May 12, 2021 //
Steps to Selling your Business Part 13.
As you complete the preparation stage, momentum will begin to build and you will feel a sense of acceleration as you strain towards the finish line. It is time to showcase your business in the marketplace. Who do we show it to?
Going to market is one of the stages in the sale of your business that requires more than just a mechanical process.
We start with a market survey; depending on circumstances, this may be a limited or a full market survey. Our approach will differ depending on which of these choices is best for your situation, but what we’re outlining here applies equally to both approaches.
Market outreach is another reason we place such a high value on the preparatory phase we have previously blogged about. At this point in the sale process, we sit down and take a long look at everything we’ve revealed in the previous phase:
Each unique value driver helps us sketch out a picture of an exceptional ideal buyer.
It’s important to remember that something you consider of secondary importance in your company may be a primary selling point for a buyer.
Based on your value drivers, we may develop 15 to 20 different profiles of what a potential buyer might need and then build a list of names out of each. We now have a diverse roster of contacts custom-matched to the unique selling points of your company; these are the people we specifically approach about your business.
For example, your location may be a factor that’s driving profitability; there’s a potential match with buyers looking for geographic expansion or, a buyer might see the value in the technology you have in place; or perhaps they could benefit from some of your well-developed processes or need access to a product line that you make better than anyone else.
The marketing materials we send to these people are identical, no matter how different the particular need is. Every potential buyer needs to see the whole story of your company, from every angle. Our initial contact with each prospective buyer, however, is highly individualized. Each buyer who receives the sale book needs to know why we are contacting them explicitly. In our contact with them, we will highlight the specific value drivers and areas of interest that we know will best appeal to them.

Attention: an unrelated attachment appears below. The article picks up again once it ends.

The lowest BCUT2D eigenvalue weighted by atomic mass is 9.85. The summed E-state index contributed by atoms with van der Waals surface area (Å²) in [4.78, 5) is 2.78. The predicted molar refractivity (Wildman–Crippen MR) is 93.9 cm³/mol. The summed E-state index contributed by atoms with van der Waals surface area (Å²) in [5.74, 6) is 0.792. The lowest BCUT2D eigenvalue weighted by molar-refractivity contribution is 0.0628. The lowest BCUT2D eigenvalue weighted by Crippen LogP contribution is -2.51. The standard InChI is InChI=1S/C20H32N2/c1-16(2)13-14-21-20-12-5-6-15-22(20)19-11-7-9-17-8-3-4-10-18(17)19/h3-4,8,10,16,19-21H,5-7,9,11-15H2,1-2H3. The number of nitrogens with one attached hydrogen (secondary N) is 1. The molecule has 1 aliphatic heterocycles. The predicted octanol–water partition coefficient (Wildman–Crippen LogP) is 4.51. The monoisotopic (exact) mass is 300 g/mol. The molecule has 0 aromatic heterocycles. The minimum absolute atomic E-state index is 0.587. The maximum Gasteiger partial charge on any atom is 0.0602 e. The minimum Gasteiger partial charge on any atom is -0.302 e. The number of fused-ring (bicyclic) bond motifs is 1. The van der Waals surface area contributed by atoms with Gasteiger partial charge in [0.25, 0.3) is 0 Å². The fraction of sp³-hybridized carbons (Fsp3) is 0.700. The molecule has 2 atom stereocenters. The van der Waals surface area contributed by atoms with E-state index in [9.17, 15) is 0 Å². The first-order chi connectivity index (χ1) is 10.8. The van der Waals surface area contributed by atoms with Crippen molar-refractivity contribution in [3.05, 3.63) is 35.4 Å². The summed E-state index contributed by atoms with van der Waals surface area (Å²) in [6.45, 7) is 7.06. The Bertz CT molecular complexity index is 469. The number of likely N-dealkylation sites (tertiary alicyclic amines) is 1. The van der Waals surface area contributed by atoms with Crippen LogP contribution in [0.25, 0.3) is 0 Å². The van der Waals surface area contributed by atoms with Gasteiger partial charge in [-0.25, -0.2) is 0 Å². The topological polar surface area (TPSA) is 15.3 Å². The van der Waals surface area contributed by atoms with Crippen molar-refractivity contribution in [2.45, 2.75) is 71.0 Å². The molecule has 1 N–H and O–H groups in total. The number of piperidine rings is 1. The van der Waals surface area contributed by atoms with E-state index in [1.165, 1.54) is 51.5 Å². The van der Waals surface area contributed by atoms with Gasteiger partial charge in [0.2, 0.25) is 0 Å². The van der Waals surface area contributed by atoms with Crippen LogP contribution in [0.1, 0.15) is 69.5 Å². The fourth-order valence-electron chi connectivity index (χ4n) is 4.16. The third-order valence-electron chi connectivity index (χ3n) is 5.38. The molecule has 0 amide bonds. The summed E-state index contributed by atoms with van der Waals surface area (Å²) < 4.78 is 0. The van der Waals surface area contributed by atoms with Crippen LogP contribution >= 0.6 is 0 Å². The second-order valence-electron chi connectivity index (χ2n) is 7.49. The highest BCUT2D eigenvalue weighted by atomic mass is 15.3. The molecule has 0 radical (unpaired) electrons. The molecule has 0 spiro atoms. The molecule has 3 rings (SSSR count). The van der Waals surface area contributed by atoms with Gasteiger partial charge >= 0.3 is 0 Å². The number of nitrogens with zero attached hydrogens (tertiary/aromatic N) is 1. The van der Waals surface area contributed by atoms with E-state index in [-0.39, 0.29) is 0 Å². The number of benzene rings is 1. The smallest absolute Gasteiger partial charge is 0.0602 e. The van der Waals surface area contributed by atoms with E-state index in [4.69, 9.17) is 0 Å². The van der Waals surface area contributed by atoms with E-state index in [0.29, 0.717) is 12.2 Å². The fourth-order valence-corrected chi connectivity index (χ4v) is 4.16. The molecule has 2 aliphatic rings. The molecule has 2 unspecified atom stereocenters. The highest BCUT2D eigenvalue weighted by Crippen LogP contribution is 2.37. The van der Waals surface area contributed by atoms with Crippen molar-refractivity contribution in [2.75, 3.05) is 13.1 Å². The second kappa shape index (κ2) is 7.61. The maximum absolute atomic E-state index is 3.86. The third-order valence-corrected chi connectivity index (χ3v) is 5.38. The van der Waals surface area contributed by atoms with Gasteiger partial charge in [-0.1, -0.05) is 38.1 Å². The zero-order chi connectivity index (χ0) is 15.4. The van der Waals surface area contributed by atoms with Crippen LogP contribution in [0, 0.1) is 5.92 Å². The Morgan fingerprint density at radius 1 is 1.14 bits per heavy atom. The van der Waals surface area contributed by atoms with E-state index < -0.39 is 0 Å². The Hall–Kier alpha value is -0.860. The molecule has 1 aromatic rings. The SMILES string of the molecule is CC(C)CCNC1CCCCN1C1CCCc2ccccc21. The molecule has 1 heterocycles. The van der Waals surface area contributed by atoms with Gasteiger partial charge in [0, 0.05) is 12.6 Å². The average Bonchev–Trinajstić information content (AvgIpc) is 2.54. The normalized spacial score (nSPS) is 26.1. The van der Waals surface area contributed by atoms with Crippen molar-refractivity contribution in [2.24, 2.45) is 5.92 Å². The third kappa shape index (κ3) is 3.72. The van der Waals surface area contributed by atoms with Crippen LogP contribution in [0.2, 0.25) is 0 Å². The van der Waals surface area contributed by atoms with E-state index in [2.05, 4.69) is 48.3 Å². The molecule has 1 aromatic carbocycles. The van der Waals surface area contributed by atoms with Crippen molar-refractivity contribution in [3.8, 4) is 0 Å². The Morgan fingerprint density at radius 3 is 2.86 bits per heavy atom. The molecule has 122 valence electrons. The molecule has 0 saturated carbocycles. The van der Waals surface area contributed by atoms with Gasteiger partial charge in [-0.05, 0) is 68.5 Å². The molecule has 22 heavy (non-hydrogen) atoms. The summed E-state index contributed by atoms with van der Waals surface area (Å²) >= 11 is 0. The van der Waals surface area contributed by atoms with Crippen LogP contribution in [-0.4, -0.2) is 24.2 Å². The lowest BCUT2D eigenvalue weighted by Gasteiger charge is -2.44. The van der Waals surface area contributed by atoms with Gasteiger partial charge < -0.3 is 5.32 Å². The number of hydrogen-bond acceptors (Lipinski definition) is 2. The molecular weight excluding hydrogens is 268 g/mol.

Stillwater maintains an enormous proprietary database of contacts that we use to create your roster of potential buyers. But it’s not just about having the most names and numbers at our disposal; we also have a research team dedicated to that database. It is constantly updated and designed to do powerful work behind the scenes in matching you with qualified buyers who want what you are offering.
Suppose your Advisors aren’t devoting that kind of energy to staying on top of their network of contacts. In that case, the list you get will be much more haphazard, less accurate, and much less effective.
It pays to do so; expertise will work in your favor on the final sale price and ensures that the sale process progresses smoothly.
Get that list of contacts right, and you’ll save yourself a lot of wasted time talking to the wrong people. It is much better to walk up to the table with your ideal buyer already waiting. That buyer is usually someone who’s looking beyond the dollar signs and is genuinely interested in what you and your company are doing.
It’s a great feeling to know that you received the price you deserve at the end of a sale. It’s an even better feeling to know that your company is in the hands of people who saw something worth continuing.
If you are planning to divest your business, or have questions for one of our Advisors, please contact our team today.
Written by: Douglas Nix